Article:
This methodology is called ‘feature experimentation’.
The Split platform provides out of the box SDKs for 10 different languages. (The documentation for each SDK is here.) These SDKs can be imported into a project within minutes, and are designed to deterministically bucket customers so that, given a rollout plan, a user will receive a consistent experience across all of Split's SDKs.
In each supported language, the SDK client is designed to be a fully contained decision engine. This means the Split cloud is not involved in making the choice of treatment a customer will be served. Rather, the SDK simply polls the Split backend on a regular basis to store the most up to date rollout plans you set in Split’s web management console.
The Split SDK is making that decision at runtime with the most up to date targeting information. For example, you might want to show a feature only to someone who logged in at least 10 times. Since this is a dynamically changing count, you’ll want to make a decision in your code at runtime rather than pass the login count to the Split cloud and have to wait for a decision to come back.
This decision engine is architected so that when you use Split to randomly assign customers into 50% “on” and 50% “off” buckets it can perform the randomization without needing to call back to the Split cloud. Split built the same deterministic hashing algorithm across all of our SDKs to maintain the same sticky bucketing across any language.
Split’s Intelligent Results Engine has been built from the ground up to ingest important data about the performance of your company and products; at multiple points in time during an experiment and from any level of the stack. This design is critical to allow for experimentation on features supported by the backend that might have an impact on your customer’s user experience.
Take the feature of search for any e-commerce business as an example. e-commerce companies constantly iterate through different search algorithms to improve the display of the most relevant items to visitors of the site. Their goal is to eliminate as many blockers as possible in getting customers to “checkout”.
To properly run this experiment, the decision making must be done on the server side so that only one set of search results is passed to the front end. However, the important metric to improve is a click on “checkout”, which is triggered on the front end. To solve for this, the Split platform is architected to automatically capture the search algorithm that is used on the backend, and then separately ingest the appropriate checkout click event from the front end. The Results Engine will examine the unique keys of the user that triggered a specific search algorithm and performed checkout clicks and automatically join those disparate data points. The engine will analyze how a change on the backend impacted a metric you track only on the front end.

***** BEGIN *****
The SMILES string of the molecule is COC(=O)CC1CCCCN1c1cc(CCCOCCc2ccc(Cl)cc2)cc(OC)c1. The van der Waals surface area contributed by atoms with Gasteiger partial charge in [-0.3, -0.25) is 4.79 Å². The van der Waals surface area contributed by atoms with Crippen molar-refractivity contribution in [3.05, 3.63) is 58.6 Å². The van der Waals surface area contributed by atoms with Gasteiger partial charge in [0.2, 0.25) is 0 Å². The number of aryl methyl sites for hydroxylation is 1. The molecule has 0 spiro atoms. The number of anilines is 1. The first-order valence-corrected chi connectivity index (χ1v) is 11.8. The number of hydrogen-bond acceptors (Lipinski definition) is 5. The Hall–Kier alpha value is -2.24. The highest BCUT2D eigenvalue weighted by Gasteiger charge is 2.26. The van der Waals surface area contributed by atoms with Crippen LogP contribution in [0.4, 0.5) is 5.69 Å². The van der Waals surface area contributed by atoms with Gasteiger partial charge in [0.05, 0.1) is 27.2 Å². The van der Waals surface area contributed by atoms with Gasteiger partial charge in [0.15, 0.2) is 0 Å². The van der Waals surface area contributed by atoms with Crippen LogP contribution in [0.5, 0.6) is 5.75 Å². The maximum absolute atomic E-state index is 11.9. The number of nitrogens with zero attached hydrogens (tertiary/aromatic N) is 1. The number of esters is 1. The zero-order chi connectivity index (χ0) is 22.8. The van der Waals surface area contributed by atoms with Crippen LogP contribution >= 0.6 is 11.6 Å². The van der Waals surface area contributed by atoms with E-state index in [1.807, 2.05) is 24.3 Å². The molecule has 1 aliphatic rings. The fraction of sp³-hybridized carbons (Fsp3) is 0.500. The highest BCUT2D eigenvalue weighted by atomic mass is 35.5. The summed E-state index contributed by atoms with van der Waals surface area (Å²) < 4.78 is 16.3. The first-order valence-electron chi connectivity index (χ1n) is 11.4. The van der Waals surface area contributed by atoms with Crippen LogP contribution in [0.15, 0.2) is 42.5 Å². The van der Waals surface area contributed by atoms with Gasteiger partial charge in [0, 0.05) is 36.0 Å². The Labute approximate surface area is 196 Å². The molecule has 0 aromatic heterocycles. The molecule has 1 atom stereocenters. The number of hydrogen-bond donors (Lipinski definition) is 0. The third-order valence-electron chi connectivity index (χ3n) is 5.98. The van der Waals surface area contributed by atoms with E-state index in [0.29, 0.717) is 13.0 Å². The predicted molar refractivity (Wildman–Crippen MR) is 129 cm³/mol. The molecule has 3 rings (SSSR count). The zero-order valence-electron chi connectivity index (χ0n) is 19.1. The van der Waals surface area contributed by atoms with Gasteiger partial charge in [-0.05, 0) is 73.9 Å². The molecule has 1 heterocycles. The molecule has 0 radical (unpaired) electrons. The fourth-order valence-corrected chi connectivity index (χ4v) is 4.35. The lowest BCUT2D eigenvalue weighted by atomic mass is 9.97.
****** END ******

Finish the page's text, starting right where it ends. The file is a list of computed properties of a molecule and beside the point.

Many of Split’s customers use Split in a microservices architecture where sessions are not sticky to a given server. In this case, in order to make sure that each service has a single source of truth on the current state of rollout plans, we recommend using the Split Synchronizer in conjunction with our native SDKs.
The Split Synchronizer is a separate service written in Go that you can run natively or via Docker. It will automatically take care of all communication between your servers and Split servers, and automatically populate rollout plan updates to a Redis instance.
When you instantiate our SDKs on your microservices, you would then configure them to pull information from the shared Redis instance rather than having them communicate directly with our servers. This will ensure that every service in your network is making treatment assignment decisions based on a common state of your rollout plans.
What if you have a hybrid web-mobile stack? In a hybrid web-mobile world, a user should be able to access a new feature whether using the web or a mobile app. A lack of consistency in customer experience can lead to customer frustration.
If a critical bug appears in a newly-released mobile feature a fix typically can’t be delivered in minutes due to App Store approval delays; the minimum turnaround time is usually days. If customers keep experiencing app crashes or a poor experience their trust erodes.
To make sure you can consistently turn features on and off across web front end, web backend, and mobile we recommend that Split users wrap one of the server-side libraries in a small service, hosted on their infrastructure. This allows mobile apps to query the service at startup to know which features are to be turned on or off.
Note: Split has written a simple implementation of this approach that you can clone for reference or run natively in Docker.
This approach has a number of advantages for our customers:
Uniform experience across devices, versions and viewports: Since the web app can query the same service, our customers can be confident that their users will see a feature as on or off, regardless of whether they access the product via mobile or web. Thus, calling home is portable.
Update your platform without touching the app: Split is a core piece of our customers’ infrastructure and is always improving. By hosting Split on the server-side, our customers can confidently upgrade their server-side Split library without worrying about older, possibly conflicting, versions of Split being used in older mobile apps. Thus, calling home avoids versioning headaches.
No impact to File Size: By hosting the library on theserver side, our customers need never worry about increasing the footprint of their mobile app by adding Split’s library. Thus, calling home is safe.